Listowel Garda Station in January 2020
The burning of Listowel police station in the Civil War, Aug 1922.
Republicans held Listowel. They burnt the police station as Free State troops advanced on 3 Aug 1922. . Courtesy of Vincent Carmody.
This building was restored, and today is the impressive Listowel Garda station, Church St.
(photo and caption shared on Facebook by Historical Tralee and Surrounding Areas)
A Poem from Noel Roche
Girls’ Night Out
Snapped in Allos last week, Aimee, Maria, Eilish, Máire and Sinead
Mat the Herder
From Rathea in the Schools Folklore collection
Mat Sheehy lived in the townland of Gurtaclohane in the begining of the nineteenth century. He was commonly known as Mat the Herder. He was a stout firm man and had great arms. Another great man lived long side him by the name of Sean O Leary. The two of um used to go to Cork once a fortnight with firkins of butter in a horse & car.
At the same time there was a great fighting man in Cork. One day the Buffer of Cork challenged any man to fight him. Mat came up to Leary and said that it wouldnt take such a great man to beat him. “You better keep your tongue in your pocket” said Leary dont he hear you. At that the Buffer heard him and challenged him to fight and handed him a black torn stick so they took at it.
The Buffer was giving him great strokes in the head but they were taking no effect out of him. In the finish Leary said to Mat in Irish “Tóg íseal é” to take him low. At that Mat struck him across the ribs and brought him to the ground and the Buffer said to Mat “You’re a good man. I was never beaten before”. The Cork people said they would give him his hat full of gold if he shouted as a Cork man but he said he would not saying “I am a Kerry man and I’ll shout for no other County but Kerry”.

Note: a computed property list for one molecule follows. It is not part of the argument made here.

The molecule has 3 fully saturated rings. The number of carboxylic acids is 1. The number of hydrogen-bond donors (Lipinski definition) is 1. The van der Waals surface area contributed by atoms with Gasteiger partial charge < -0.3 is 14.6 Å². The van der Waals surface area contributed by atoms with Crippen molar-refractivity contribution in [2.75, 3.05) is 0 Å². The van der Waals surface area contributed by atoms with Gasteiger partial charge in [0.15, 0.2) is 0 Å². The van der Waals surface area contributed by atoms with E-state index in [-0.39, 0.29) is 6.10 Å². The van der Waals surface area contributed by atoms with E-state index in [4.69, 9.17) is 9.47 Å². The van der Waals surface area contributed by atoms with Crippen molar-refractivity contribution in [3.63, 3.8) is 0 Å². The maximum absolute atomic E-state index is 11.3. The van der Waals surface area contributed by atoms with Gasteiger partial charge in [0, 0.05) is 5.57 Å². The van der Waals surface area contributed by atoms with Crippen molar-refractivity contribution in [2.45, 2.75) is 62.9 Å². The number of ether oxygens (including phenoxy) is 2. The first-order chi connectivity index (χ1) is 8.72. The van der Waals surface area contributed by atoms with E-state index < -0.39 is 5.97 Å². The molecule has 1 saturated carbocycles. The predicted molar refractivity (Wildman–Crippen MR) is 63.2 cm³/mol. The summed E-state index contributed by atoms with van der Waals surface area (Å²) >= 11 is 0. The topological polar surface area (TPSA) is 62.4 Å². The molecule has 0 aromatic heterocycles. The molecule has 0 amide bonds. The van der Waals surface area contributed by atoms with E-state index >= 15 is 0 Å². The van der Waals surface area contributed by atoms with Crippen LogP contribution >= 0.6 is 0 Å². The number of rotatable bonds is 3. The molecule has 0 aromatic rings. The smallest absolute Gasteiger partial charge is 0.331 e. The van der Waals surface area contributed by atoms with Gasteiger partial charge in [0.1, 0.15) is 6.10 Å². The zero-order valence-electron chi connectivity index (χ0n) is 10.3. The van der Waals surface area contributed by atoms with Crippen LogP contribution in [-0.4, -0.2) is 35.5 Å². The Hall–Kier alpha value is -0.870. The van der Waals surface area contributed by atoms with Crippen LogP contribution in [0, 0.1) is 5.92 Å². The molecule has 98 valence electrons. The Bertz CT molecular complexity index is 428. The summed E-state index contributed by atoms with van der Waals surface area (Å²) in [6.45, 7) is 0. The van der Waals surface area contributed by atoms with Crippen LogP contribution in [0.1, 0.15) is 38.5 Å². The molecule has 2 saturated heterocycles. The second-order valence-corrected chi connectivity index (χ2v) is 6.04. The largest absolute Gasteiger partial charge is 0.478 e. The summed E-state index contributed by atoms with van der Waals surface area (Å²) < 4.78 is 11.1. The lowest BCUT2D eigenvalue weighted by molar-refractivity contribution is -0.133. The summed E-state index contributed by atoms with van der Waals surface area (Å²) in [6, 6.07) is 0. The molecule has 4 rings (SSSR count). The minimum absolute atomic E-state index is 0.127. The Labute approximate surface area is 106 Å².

Mat had fourteen heifers grazing in the mountain owned by Stephen Galvin at present. He had a big dog. His dog was called Bully and he used to be always minding the heifers for fear they would be stolen. One morning as the ground was covered with snow Bully came came barking to the door and made signals to Mat that the heifers were stolen.
So the two started out in search of them. They tracked um as far as Limerick and there they found um between two glens. They went about turning the heifers home when ten men attacked um to take the heifers of um so they started fighting and he beat the ten men but he would never do so without the dog. When five of um would come in front of him and five more behind him the dog would jump up and ketch um by the cape of the coat and bring um to the ground and in that way he beat the ten men and brought home his heifers to Gurtaclohane
Soon after a great man from County Limerick heard about Mat so he said he would have a trial out of him. He picked two good sticks one for himself and another for Mat. He enquired from house to house until he came to Mat. As soon as Mat saw him he got in dread of him so he said he was not Mat the Herder at all but he’d carry him to Mat’s house. But that if he’d like, himself would fight him but that Mat (M) should be present at the fight.
Mat was indread to attack him alone without Leary with him for Leary was a better man than himself. If he beat him himself Leary would have an other chance and if Leary beat him Mat would still hold his good name. When they landed at Leary’s house Mat had a private talk with him and Leary said to him not to be in dread. Then they started fighting and no one of um was getting the upper hand for a half anhour. It was getting very hot then and Mat was getting two much of it Then Leary told him in Irish not to draw at all but to keep up his guards and that he would get tired. Mat did so and stroke by stroke the other fellow was failling. Then all of a sudden Mat struck him across the ribs and brought him to the ground so Mat held his good name and gave up fighting at the age of fifty.
- (name not given)
- Gortacloghane, Co. Kerry
- The actual handwritten version states
- “ó m’athair a fuaireas é seo.”